Australia’s Offshore Processing of Refugees and Asylum Seekers: A National Shame
Australia’s offshore processing of asylum seekers on Manus Island and Nauru has been labeled as cruel, costly and in breach of international human rights law. Can international pressure really compel Australia to change its policies?
Australia is known for its high standard of living, democratic values and is often respected by the international community. However in August 2012 the Australian government introduced a policy that would see the country’s reputation dwindle significantly. In response to the arrival of a significant number of boats carrying asylum seekers and refugees onto its shores, as well as hundred of deaths at sea, Australia introduced its mandatory offshore “processing” policy.
Rather than efficiently processing and settling genuine refugees in Australia, the policy stipulates that anyone who arrives in the country by boat seeking asylum cannot resettle in Australia. They are instead transported to Nauru, a small island nation, or Manus Island in Papua New Guinea. There, asylum seekers are kept in indefinite detention until their claims are processed. If found to be genuine refugees, the detained men, women and children are either resettled in their country of detention or a third-party country. Even those officially recognised as refugees by UNHCR are detained until they can be resettled.
While Australia has insisted that detention is meant to be temporary, many are languishing inside centres with no certainty of their futures. Some have been kept there for up to three years and counting.
Conditions in detention are deplorable, demoralising and shrouded in secrecy. In fact, Australia’s Border Force Act prevents most staff members, except doctors from speaking publicly about the conditions in the centres. If they do so, they face up to two years in prison. Leaked documents published by Guardian Australia in August 2016 reveal accounts of children being sexually and physically abused and experiencing severe physiological distress on Nauru. The Nauru files contain 59 reports of assault on children, seven reports of sexual assault of children and 30 incidents of children inflicting self-harm. In one case a young girl had sewn her lips together. There have also been reports of men setting themselves on fire in protest and desperation. A recent documentary by ABC’s Four Corners, aired in October 2016, corroborate these harrowing stories.
Conditions on Manus Island are not much better. However, a sense of hope was ignited in April of this year when Papua New Guinea’s Supreme Court ruled that the detention centre on Manus Island was unconstitutional and illegal. The court ruled that the centre must close. Unfortunately, six months after the judgment the centre remains open.
The Australian government insists that its strict policy is aimed at stopping deaths at sea and the people smugglers’ business model. The rationale behind the policy is this: if people arriving by boat have no hope of building a life in Australia, it is anticipated that there will be less demand to come to Australia and therefore people smugglers will be out of business. While deaths at sea have ceased, this cannot justify a policy that has legitimised abuse and is aimed at “breaking people” who are fleeing war or persecution.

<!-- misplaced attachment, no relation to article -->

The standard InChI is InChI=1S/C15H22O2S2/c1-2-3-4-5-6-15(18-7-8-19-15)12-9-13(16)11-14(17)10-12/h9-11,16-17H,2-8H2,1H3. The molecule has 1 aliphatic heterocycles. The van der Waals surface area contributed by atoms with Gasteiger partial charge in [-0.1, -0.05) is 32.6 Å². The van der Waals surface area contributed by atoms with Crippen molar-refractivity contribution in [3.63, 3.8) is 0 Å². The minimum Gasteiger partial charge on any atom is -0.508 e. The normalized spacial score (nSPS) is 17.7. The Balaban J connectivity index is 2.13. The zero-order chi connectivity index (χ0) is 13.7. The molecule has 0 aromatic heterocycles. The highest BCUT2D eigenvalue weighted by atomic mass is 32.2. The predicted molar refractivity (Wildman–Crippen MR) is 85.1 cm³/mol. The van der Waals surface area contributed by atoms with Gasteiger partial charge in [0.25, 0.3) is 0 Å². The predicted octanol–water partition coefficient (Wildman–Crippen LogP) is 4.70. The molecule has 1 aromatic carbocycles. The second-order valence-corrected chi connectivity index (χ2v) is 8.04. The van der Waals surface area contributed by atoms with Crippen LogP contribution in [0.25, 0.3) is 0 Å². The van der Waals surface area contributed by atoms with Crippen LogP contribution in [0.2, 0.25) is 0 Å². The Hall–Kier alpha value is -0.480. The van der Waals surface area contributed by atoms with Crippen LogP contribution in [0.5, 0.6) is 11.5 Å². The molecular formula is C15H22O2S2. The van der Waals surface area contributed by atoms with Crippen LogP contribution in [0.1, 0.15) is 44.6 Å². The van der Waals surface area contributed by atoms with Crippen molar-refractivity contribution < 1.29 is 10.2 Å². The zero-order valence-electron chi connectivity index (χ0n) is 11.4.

The United Nations, Amnesty International, Human Rights Watch and other notable NGOs have called Australia’s treatment of asylum seekers and refugees inhumane. Amnesty International’s most recent report on Nauru, entitled “Island of Despair” considers the treatment that asylum seekers and refugees are subjected to in Nauru as amounting to torture. The combination of people’s mental anguish, in conjunction with a policy intended to intentionally harm in order to deter people from seeking asylum in Australia by boat, fits the definition of torture under international law.
Australia’s Prime Minister, Malcolm Turnbull rejects the claim and has deflected responsibility. He insists that the Nauruan government is responsible for what happens to asylum seekers and refugees there.
In reality, Australia is clearly accountable. It is Australia that transports people to offshore detention, funds the centres and continues to employ a policy that is harmful and in breach of international law. Australia is a signatory to the International Covenant on Civil and Political Rights (ICCPR) and the UN Convention Against Torture (CAT) and must fulfil its obligations under them, including abolishing policies that propagate torture.
So in light of this grim picture, what can be done moving forward?
International pressure has not produced significant results so it is incumbent upon Australian civil society to demand more humane policies. Continued peaceful protests and legal challenges in Australia, together with international pressure will hopefully encourage the government to close offshore centres and treat people seeking asylum with more dignity and respect. The fact that offshore processing costs Australian taxpayers approximately AUD $573 000 per year for each person in detention should also raise concerns. Processing and resettling people in Australia is cheaper. Moreover, the economic and social contribution that migrants make to the Australian community is well documented and invaluable.
It is imperative that we do not shake our heads in despair and remain silent and inactive. The plight of asylum seekers and refugees must not be placed in the “too hard basket.” This is true not only for the 2000 plus individuals on Nauru and Manus Island but for the millions of asylum seekers and refugees worldwide.